Masonic Lodge No. 127 opens 1948 cornerstone

Marlinton Lodge No. 127 members, from left: Matt Buzzard, Jason Sharp and Gary Sharp look at the items which were found inside the 1948 cornerstone casket from the former Pocahontas County Board of Education building. The casket was opened in a ceremony last Saturday at the Marlinton Lodge. S. Stewart photo

Suzanne Stewart
Staff Writer

The placement of a cornerstone in churches, schools, public buildings and Masonic lodges has been, and continues to be, a time-honored tradition of the Masonic Order. Inside each cornerstone, the Masons place a “casket” – a small, sealed box containing information and objects pertinent to the year in which the cornerstone was placed.

Last Saturday, Marlinton Lodge No. 127 held a ceremony to open the casket that was placed in the cornerstone of the former Pocahontas County Board of Education building in Marlinton.

West Virginia Grand Lodge AF & AM Past Grand Master Richard Nuhfer explained the tradition of cornerstones and the caskets inside.

“One of the oldest ceremonies of our ancient craft is the laying of the cornerstone,” he said.

“We perform this ceremony only for the erection of churches, schools, public buildings and our own lodge temples. The cornerstone must be laid before the building is constructed. The best time in the construction process for the ceremony is after the site has been prepared and the foundation poured, but before any walls are erected.”

Nuhfer explained that when selecting what to place in the casket, the Masons must take into consideration how well the items can withstand the test of time and be retrievable by future Masons.

“The memorials to be preserved in the casket to be placed in the cavity beneath the stone should be of such to bear witness to the energy, industry and culture of the times,” he said.

“The selection of the memorials should be carefully considered, given the rapid advances occurring in technology. What may be state-of-the-art today – in just a short time – will be a relic of the past and the information contained there-in unable to be retrieved.”

West Virginia Grand Lodge AF & AM Past Grand Master Richard Nuhfer, left, watches as Grand Master David Holt carefully removes a folded newspaper from the 1948 cornerstone casket.

Cornerstones and the caskets within are treated differently than time capsules, which are set to be opened on a certain date. A cornerstone is only opened once the building is demolished or set The cornerstone opened at Saturday’s ceremony was taken out of the former board office when the board of education made plans to demolish the building.

It was placed in the building in October 11, 1948. 

The small metal casket, approximately 7 x 4 x 4 inches, contained two copies of The Pocahontas Times, two copies of The Marlinton Journal, a 1948 quarter and a 1948 nickel.

Opened by Grand Master David Holt, the contents were aged, brittle and looked to have suffered some moisture damage. Despite that, the newspapers were carefully unfolded and revealed the top news and ads in October 1948.

The unfurled newspaper – an October 11, 1948 edition of The Pocahontas Times. S. Stewart photos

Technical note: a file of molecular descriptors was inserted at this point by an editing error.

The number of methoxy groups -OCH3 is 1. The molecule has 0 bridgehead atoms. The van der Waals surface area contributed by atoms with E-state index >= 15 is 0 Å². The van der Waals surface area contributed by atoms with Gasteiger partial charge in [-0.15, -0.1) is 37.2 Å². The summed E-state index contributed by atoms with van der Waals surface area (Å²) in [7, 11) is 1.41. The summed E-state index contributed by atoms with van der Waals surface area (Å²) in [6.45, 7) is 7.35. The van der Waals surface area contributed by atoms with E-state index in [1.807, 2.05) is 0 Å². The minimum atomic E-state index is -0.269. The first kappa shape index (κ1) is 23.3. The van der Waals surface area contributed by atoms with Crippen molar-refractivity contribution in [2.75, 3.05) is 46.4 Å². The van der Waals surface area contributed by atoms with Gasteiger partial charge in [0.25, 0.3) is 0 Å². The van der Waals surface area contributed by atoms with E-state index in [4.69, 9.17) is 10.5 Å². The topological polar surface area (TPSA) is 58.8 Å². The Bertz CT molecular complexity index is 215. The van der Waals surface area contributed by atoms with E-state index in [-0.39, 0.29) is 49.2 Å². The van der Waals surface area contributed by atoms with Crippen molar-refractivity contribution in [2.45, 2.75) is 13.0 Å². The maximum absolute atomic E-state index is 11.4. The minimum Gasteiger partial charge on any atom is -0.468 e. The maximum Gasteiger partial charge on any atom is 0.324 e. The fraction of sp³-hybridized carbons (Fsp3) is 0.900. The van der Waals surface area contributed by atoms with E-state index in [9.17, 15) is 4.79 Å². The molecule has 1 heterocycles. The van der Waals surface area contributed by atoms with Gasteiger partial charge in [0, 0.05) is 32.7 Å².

The front page of the October 11, 1948 edition of The Pocahontas Times had a bold headline “Fun For You” which was part of a nearly full-page ad for an event hosted by the Lions Club. Throughout the page there were purposeful spelling errors. Under the headline was a message stating, “Free Tickets to the first ten children bringing a correct list of the miss-spelled words on this page to Miss Mary McNeill, Alpine Hotel.”

The top article of the October 21, 1948 edition of The Marlinton Journal was “Nash ‘AIRFLYTE’ Arrives Here.” The Nash Airflyte was a motor vehicle touted as: “Low and wide, with a smooth graceful sweep, the 1949 Nash cars present an artistic application of aerodynamic styling. The front-end features a massive racing-type chrome air-scoop grille.”

It was an election year, and both newspapers contained sample ballots and advertisements for the November Election. Notable county candidates included Frank P. McLaughlin and Elmer Workman for Sheriff, Richard F. Currence and George S. Sharp for Prosecuting Attorney, and Dewey F. Burr and Paul Simons for Assessor. And on the national ticket for president – Harry S. Truman and Thomas F. Dewey.

The Marlinton Lodge plans to preserve the newspapers in plexiglass and display them at the Lodge as part of its history.

Nuhfer shared a list of cornerstones and the dates they were placed in structures in Pocahontas County.

– Methodist Episcopal Church South, July 25, 1896

– Presbyterian Church, September 9, 1915

– Edray District High School, October 21, 1916

– Methodist Episcopal Church South, September 7, 1922

– Pocahontas Memorial Hospital, May 12, 1931

– Public School Building, October 23, 1948 – the cornerstone from this ceremony

– Marlinton Municipal Building, July 21, 1973

– Courthouse addition, August 18, 1973

– Marlinton Lodge, August 24, 1985

– Methodist Episcopal Church South in Hillsboro, August 26, 1899

– Methodist Episcopal Church in Seebert, September 13, 1906

– Oak Grove Presbyterian Church in Academy [now Hillsboro], June 22, 1910

– Presbyterian Church in Cass, August 2, 1919

– Beard Presbyterian Church in Beard, June 21, 1922

– Little Levels District Grade School in Hillsboro, September 18, 1922

– Pocahontas County Consolidated High School, August 23, 1969

– Green Bank School, September 28, 1977

– Marlinton School, September 28, 1977

– Hillsboro School, September 28, 1977 – the former school’s cornerstone set in 1922 was opened at this time

– Pocahontas Memorial Hospital, May 25, 1996

– Public School Building, July 21, 2020

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